By Jonathan Clements, January 22, 2006, The Wall Street Journal
If you’re a performance-hungry stock jockey, you probably have a fistful of investment heroes that you look up to, such as Warren Buffett, Peter Lynch and Bill Miller.
Those of us who index have our own list of heroes. True, it’s a somewhat nerdier group (but unlike their heroes, many of ours have won the Nobel Memorial Prize in Economics). Somewhere on that list you would likely find Rex Sinquefield, 61 years old, who just retired as co-chairman of Dimensional Fund Advisors, a leading provider of index funds, with $86 billion under management.
To be sure, Mr. Sinquefield isn’t exactly a household name. But his career has paralleled the rise of indexing, and he has played a key role in putting modern financial theory into practice.
Interested in building an index-fund portfolio? It’s worth considering Mr. Sinquefield’s innovations — and whether you want to incorporate them into your own investment strategy.
Mind the Gap
Indexing was born in the early 1970s, and Mr. Sinquefield was there at the inception. He spent three years studying to become a priest, but eventually opted for finance instead. In 1972, he got a master’s degree in business administration from the University of Chicago, arguably the country’s top school for economics, and then started work at the American National Bank of Chicago.
There, he was involved in the 1973 launch of one of the first institutional funds designed to track the Standard & Poor’s 500-stock index. As part of the bank’s pitch to potential clients, Mr. Sinquefield wanted to point out the value of simply capturing the stock market’s performance — and found the data didn’t exist.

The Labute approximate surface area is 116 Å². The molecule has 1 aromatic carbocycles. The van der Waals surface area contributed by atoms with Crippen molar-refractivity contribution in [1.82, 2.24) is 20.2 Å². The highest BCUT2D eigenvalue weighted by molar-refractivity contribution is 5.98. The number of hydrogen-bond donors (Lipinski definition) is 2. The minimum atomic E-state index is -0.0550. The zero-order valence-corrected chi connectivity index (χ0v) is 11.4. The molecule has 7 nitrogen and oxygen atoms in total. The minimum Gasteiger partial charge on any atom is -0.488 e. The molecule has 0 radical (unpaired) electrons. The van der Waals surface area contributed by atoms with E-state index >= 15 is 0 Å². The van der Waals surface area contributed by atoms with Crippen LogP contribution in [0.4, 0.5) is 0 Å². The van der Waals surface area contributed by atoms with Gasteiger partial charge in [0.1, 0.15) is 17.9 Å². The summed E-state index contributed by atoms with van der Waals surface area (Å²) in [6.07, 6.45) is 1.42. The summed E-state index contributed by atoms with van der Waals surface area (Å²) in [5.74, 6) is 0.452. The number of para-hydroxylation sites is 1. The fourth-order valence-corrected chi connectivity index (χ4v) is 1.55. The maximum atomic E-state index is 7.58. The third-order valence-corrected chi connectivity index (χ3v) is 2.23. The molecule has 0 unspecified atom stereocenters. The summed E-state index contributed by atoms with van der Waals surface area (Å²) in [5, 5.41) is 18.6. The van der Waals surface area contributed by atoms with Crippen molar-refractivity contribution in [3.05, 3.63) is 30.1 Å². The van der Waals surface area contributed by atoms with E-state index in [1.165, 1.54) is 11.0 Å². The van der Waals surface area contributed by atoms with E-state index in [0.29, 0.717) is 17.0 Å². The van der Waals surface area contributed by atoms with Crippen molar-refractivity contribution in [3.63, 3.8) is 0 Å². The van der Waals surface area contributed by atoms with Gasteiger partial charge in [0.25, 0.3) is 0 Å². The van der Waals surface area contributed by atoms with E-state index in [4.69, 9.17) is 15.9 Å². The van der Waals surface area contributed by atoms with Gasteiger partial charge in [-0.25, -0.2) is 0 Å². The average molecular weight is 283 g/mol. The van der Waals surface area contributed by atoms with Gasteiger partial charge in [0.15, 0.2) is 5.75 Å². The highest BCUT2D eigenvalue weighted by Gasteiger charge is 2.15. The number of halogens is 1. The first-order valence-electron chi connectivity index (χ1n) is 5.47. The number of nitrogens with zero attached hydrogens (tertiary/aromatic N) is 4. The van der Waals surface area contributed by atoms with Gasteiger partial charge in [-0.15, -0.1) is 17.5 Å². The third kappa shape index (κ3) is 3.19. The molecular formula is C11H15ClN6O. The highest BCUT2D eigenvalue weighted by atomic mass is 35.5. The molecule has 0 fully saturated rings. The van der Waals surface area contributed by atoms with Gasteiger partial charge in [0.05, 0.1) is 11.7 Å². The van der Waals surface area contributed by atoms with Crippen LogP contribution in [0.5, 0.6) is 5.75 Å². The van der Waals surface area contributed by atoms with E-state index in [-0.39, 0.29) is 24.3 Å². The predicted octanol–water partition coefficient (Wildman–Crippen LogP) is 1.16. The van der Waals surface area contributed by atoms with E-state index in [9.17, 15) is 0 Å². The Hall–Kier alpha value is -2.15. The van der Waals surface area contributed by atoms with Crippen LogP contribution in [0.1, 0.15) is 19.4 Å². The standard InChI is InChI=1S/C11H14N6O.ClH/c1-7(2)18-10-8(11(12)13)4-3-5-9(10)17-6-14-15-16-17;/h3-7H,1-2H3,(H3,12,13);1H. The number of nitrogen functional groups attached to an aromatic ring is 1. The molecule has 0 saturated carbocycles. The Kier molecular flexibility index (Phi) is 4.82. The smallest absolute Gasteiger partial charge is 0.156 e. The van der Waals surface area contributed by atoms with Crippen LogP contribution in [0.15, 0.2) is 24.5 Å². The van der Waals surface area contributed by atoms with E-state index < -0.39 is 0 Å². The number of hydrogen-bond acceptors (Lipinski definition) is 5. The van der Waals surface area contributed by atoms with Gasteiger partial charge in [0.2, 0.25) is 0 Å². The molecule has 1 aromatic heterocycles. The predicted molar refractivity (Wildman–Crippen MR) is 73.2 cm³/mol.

“It was astonishing,” he recalls. “Today, it’s hard to imagine a world in which there’s very little data to show how different investments have done. Today, you can have almost any data you want at the push of a button.” To generate the data he needed, Mr. Sinquefield worked with Roger Ibbotson, whom he had met at the University of Chicago. Their research formed the basis for what has become “Stocks, Bonds, Bills, and Inflation,” the annual compendium of investment returns now put out by Ibbotson Associates, the Chicago investment-research firm subsequently founded by Mr. Ibbotson.
The initial work by Messrs. Ibbotson and Sinquefield provided investors with two startling insights. First, they found there was scant difference in the historical returns of long-term and short-term bonds, suggesting that investors were better off favoring the safety of short-term securities.
Second, they discovered there was a huge gap between the long-run performance of stocks and bonds. Indeed, in the years since, there has been heated debate among academics, with many arguing that the stock market’s vastly superior performance couldn’t be explained by risk alone. Some even suggested that all the publicity might prompt folks to bid up the price of stocks, so that the performance gap thereafter would be narrower. “People said, now we know about it, it’ll disappear,” Mr. Sinquefield says. “But it’s persisted.”